Study Shows That 1 Honda Hatchback Is the Cheapest Car to Run In the U.S.

The cost of owning a car goes beyond the price you pay when you buy it. The cost of gas, car insurance, and vehicle taxes can easily add up. Let’s not forget that global supply chain issues have made car prices shoot up in the past couple of years. Fortunately, used car prices are dropping. But if you’re looking to get ahead of the game, then there’s one hatchback from Honda that has the cheapest running costs.

The Honda logo and lettering on a red background at the Formula 1 Winter Tests in Barcelona, Spain
The Honda logo and lettering | Xavier Bonilla/NurPhoto via Getty Images

Which Honda model has the cheapest ownership costs?

Honda Fit
Honda Fit | Getty Images

If you’re looking for the cheapest model to own, then the 2018 Honda Fit is what you seek. The Fit is a small hatchback that seats five passengers with plenty of space for all of their stuff. It’s also super cheap to own, with an average fuel cost of $3,817.20 and a yearly insurance premium of $1,186, according to Zutobi.

Additionally, the 2018 Fit received a 4.5 out of 5 for reliability from Repair Pal. The site also reports that it can cost an average of $311 for annual repairs and maintenance. Considering the car can easily get around 40 mpg on the highway, we can see why the Fit is the cheapest car to own.

The car with the second-cheapest ownership cost is a discontinued Toyota

Toyota Yaris Hatchback
Toyota Yaris Hatchback | Toyota

The Toyota Yaris is the car with the second-cheapest ownership costs. The Yaris was discontinued in 2020, but it can still be purchased for a relatively low price on the used market. The data that Zutobi found shows that it can cost an average of $3,944.44 to fuel up a Yaris every year and an average of $1,310 to insure it.

A Hyundai hatchback is the third-cheapest car to own

Hyundai Accent
Hyundai Accent | Hyundai

Considering the two cheapest cars to own are hatchbacks, it should be no surprise that the third cheapest car is a Hyundai Accent. The 2021 Hyundai Accent was voted the “Best Subcompact Car for the Money” by U.S. News, so we’re not surprised that it’s cheap to run.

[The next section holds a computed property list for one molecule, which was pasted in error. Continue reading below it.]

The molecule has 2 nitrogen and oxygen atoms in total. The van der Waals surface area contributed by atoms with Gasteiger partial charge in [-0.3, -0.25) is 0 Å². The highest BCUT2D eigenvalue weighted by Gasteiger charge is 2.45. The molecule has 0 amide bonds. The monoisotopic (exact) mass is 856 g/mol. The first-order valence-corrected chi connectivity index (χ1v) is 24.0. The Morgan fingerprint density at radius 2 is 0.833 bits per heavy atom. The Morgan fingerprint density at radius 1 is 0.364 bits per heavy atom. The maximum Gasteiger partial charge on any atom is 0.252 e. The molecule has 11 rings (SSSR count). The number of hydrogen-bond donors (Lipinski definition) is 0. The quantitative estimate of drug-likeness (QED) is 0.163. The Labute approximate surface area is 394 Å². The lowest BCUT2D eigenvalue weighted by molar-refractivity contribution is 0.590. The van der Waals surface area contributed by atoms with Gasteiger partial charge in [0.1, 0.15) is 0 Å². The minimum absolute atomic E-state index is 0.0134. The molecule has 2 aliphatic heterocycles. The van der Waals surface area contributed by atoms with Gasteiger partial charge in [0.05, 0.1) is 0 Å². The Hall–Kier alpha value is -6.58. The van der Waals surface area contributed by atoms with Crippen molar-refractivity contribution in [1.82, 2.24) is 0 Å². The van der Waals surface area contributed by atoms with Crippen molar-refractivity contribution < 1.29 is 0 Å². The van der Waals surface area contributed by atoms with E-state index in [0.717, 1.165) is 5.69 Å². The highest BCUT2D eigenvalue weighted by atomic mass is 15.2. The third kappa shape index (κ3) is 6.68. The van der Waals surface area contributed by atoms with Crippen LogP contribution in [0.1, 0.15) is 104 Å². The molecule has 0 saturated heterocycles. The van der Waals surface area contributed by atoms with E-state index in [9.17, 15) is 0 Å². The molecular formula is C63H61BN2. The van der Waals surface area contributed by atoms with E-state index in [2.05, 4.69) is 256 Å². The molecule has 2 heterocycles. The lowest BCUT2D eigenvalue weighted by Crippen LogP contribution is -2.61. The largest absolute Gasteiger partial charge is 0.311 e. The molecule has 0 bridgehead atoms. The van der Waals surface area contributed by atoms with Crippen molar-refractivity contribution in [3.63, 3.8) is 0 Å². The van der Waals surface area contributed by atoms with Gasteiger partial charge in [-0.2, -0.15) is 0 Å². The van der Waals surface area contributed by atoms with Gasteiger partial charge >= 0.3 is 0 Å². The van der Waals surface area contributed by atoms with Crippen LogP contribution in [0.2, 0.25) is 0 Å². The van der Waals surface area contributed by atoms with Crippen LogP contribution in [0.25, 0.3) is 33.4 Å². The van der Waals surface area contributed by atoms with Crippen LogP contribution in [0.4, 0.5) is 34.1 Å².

According to Zutobi, the Hyundai Accent has the cheapest annual fuel cost at an average of $3,817, based on an average driving range of 12,000 miles per year. As for the annual insurance costs, buyers can expect to pay an average of $1,536.

Check out the rest of the cars and their annual average ownership costs below:

The cheapest cars to own and run
The cheapest cars to own and run | Zutobi

The most expensive vehicles to own are two trucks and an SUV

In case you’re wondering, the three most expensive vehicles to own every year are trucks. The most expensive truck is the 2022 Ford F-150 Raptor, which costs an average of $5,853 to fuel up and $1749 to insure every year. The second most expensive truck is the GMC Sierra 5.3, with an average of $5,216.84 for fuel and $1,774 for insurance, and the third most expensive vehicle is the Toyota 4Runner. The midsize Toyota SUV costs an average of $5,344.08 to fuel up and around $1,585 to insure.

Check out the list of the most expensive cars to own below:

The most expensive cars to own
The most expensive cars to own | Zutobi

In conclusion, the overall cost of owning a car goes beyond the price you’ll pay for the car itself. If you’re looking for the cheapest cars to own, it’s best to go for a small hatchback. However, trucks and SUVs are still the most popular vehicles in America, so many drivers can expect to pay a lot more every year.